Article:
Criminal organizations and individuals frequently use the telecommunication systems of the United States to further serious crimes, including terrorism, kidnapping, extortion, organized crime, drug trafficking, and public corruption. One of the most effective tools law enforcement agencies use to acquire evidence of these crimes is electronic surveillance techniques.1 However, continuing advances in telecommunication technology have impaired and in some instances prevented law enforcement from conducting some types of authorized electronic surveillance.
With advances in telecommunication technologies and law enforcement’s growing concern about the ability to conduct authorized electronic surveillance, Congress passed the Communications Assistance for Law Enforcement Act (CALEA) in 1994. The purpose of CALEA was to enable law enforcement to conduct electronic surveillance despite the deployment of new technologies and wireless services that have altered the character of electronic surveillance. To facilitate CALEA implementation, Congress appropriated nearly $500 million to the Telecommunications Carrier Compliance Fund (TCCF). The Attorney General was designated to reimburse telecommunication carriers for the cost of modifying equipment, facilities, or services installed or deployed on or before January 1, 1995, to assist law enforcement authorities in carrying out its surveillance activities. In February 1995, the Attorney General delegated CALEA management to the Federal Bureau of Investigation (FBI).
Pursuant to CALEA, the Department of Justice (DOJ) Office of the Inspector General (OIG) is required to report to Congress biennially on the equipment, facilities, and services modified to comply with CALEA requirements.2 In prior audits, we reported on FBI agreements that applied TCCF funds to pay manufacturers for software feature updates and associated licensing fees, referred to as Right-To-Use (RTU) agreements. These payments allowed carriers to obtain CALEA software solutions once the FBI reimbursed the manufacturer for development costs. As shown in the following table, over the past 10 years the FBI spent almost $452 million on these RTU licenses.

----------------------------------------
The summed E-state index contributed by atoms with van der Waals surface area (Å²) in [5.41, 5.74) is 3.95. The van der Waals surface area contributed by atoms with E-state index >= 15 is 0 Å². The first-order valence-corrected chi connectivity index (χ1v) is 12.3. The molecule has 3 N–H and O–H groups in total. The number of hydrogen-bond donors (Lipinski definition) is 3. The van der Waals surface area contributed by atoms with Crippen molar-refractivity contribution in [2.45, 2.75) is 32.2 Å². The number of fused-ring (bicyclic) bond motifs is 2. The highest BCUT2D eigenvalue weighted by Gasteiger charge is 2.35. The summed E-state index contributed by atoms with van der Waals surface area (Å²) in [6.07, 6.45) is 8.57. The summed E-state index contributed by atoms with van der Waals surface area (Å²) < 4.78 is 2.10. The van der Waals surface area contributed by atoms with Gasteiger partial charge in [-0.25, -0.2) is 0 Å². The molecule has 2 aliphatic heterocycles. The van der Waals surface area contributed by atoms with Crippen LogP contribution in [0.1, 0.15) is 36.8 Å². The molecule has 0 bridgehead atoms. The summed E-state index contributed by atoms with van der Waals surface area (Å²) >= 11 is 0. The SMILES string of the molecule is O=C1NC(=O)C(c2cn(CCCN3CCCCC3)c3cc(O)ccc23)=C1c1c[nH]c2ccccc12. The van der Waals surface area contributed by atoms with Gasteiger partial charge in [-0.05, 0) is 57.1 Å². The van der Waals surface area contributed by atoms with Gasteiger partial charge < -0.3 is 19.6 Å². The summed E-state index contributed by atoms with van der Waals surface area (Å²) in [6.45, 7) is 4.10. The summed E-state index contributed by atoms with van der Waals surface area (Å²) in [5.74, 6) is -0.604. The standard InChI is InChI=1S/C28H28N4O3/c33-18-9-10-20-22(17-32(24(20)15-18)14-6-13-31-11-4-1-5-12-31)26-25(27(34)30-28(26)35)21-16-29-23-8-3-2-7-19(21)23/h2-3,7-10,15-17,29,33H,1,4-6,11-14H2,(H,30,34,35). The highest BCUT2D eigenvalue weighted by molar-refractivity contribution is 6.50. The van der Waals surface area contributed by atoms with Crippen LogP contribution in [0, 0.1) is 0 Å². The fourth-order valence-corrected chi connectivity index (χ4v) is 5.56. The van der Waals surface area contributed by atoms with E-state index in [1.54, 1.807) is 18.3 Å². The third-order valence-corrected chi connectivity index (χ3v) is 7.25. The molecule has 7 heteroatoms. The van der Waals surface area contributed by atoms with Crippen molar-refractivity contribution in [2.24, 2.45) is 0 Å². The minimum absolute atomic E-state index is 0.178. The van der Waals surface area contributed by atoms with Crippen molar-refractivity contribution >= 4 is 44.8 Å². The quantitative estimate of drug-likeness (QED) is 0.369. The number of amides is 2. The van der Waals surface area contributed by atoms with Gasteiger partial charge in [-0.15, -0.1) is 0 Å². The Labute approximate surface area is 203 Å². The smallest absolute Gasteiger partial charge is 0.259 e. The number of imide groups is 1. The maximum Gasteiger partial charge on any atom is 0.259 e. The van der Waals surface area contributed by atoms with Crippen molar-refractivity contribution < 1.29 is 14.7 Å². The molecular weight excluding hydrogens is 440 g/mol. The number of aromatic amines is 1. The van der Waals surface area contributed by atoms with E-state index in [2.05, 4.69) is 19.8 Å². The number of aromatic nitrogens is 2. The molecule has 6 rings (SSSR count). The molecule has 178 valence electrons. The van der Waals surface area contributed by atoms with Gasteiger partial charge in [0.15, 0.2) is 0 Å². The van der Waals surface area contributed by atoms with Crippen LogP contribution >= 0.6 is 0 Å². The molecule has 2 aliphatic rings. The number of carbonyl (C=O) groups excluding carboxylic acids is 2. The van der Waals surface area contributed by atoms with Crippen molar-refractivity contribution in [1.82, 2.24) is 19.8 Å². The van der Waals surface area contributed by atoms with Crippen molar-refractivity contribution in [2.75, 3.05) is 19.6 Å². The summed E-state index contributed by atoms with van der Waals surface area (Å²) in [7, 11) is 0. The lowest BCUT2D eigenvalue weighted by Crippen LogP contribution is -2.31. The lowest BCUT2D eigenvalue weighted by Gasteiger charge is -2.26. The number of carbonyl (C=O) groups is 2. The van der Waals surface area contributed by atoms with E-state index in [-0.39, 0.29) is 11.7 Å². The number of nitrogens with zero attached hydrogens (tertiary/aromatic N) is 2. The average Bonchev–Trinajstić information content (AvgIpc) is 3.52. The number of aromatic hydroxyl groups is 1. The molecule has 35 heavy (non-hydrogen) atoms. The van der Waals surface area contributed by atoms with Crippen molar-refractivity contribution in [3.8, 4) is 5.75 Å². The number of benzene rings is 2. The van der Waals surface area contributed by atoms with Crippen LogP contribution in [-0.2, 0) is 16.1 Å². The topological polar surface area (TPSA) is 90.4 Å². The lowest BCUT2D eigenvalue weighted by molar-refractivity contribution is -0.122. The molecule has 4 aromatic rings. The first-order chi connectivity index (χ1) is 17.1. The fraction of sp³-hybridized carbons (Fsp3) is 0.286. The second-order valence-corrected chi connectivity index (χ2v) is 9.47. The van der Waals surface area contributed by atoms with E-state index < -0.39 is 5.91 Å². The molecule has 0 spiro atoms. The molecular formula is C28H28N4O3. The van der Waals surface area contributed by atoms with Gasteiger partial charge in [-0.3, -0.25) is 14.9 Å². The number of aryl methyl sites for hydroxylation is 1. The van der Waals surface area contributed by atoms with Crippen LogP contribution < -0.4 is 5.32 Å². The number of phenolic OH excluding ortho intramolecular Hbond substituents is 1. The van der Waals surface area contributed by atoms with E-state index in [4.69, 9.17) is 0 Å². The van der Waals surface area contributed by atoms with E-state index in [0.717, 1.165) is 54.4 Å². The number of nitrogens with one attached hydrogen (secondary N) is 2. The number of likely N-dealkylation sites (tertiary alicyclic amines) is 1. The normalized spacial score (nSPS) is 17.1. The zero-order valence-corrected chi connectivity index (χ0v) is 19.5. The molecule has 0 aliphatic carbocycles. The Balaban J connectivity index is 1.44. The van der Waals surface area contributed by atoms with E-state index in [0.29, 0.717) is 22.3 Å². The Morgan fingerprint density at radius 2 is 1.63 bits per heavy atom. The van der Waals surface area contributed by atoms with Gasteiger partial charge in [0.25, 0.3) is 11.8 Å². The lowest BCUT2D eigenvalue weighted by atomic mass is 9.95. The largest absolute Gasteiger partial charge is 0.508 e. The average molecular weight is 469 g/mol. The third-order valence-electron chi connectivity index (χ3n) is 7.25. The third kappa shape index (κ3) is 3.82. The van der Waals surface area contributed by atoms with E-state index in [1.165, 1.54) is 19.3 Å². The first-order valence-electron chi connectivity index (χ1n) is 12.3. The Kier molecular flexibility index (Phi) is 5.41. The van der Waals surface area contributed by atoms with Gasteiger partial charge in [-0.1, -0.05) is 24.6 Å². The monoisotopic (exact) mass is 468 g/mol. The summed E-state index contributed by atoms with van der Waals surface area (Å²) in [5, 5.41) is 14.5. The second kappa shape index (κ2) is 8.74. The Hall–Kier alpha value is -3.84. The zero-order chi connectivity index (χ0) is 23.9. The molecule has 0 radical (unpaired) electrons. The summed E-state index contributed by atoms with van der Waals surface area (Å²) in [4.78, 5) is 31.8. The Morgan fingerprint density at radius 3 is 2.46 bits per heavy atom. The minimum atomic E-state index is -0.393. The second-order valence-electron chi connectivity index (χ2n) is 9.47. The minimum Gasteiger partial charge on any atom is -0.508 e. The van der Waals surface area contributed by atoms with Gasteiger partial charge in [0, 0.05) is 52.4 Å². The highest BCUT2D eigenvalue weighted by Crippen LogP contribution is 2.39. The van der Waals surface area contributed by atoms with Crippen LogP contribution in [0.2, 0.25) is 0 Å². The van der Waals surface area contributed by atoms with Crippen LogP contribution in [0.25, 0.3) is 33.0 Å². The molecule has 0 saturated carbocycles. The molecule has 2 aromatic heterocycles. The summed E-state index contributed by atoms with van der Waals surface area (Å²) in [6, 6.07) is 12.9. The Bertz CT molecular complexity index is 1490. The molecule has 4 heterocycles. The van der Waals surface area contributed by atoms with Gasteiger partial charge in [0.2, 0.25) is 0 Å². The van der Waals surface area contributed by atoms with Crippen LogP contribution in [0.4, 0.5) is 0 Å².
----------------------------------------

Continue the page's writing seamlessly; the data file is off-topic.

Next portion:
TCCF COST SUMMARY
|Type of Cost|| Amount
| Carrier CALEA Solution
|2007 TCCF Rescissions||40.3|
* Figures in millions, rounded to nearest $100,000
Before finalizing various RTU software license agreements, the FBI prepared reports entitled Determination and Findings Regarding the Implementation of CALEA because it was unable to verify the reasonableness of the cost of the RTU software licenses through traditional means, such as actual cost data or price estimates. According to the FBI, manufacturers were unwilling to furnish adequate cost or price information despite repeated FBI attempts to obtain such information through extensive negotiations. As a result, prior OIG reports have not offered an opinion regarding the reasonableness of the nearly $452 million the FBI spent on RTU licensing costs.3
In addition to the RTU agreements, the FBI has spent nearly $7.5 million, including about $4.6 million during this audit period, to pay wire line carriers for deploying, activating, and testing CALEA solutions. By the end of the audit period, the FBI expended a total of $459 million primarily on RTU license agreements and carrier CALEA solution deployment and testing. In 2007, Congress rescinded over $40 million from the TCCF, which left only $5,037 remaining in the fund.4
The objectives of the audit were to determine: (1) the type of equipment, facilities, and services brought into compliance with CALEA, and (2) whether payments during the most recent 2-year review period for CALEA-required modifications were reasonable and cost effective. Considering the 2007 TCCF rescissions, our audit also reviewed how the FBI has continued to work with telecommunication providers to help ensure that emerging communication technologies are CALEA compliant.
Our review focused on TCCF-financed activity occurring between January 1, 2006, and December 31, 2007. During the audit, we interviewed officials at FBI Headquarters, the FBI CALEA Implementation Unit, various units of FBI’s Finance Division, and selected telecommunication providers. We also reviewed CALEA annual reports, assessments, associated files, contracts, obligations, and payments for CALEA-implementation activities.
Results in Brief
Between January 2006 and December 2007, the FBI spent a total of $4.6 million in TCCF funds to implement CALEA provisions. Of this amount, the FBI paid $4.5 million to two carriers under formal agreements to deploy CALEA solutions on over [SENSITIVE INFORMATION REDACTED] network switches, while nearly $100,000 was paid to a carrier for testing various CALEA solutions on its telecommunication network.5 We could not assess the reasonableness or cost effectiveness of TCCF expenditures paid during the audit period because the FBI based these costs on negotiated terms instead of independent cost data or competing price estimates derived from more than one carrier.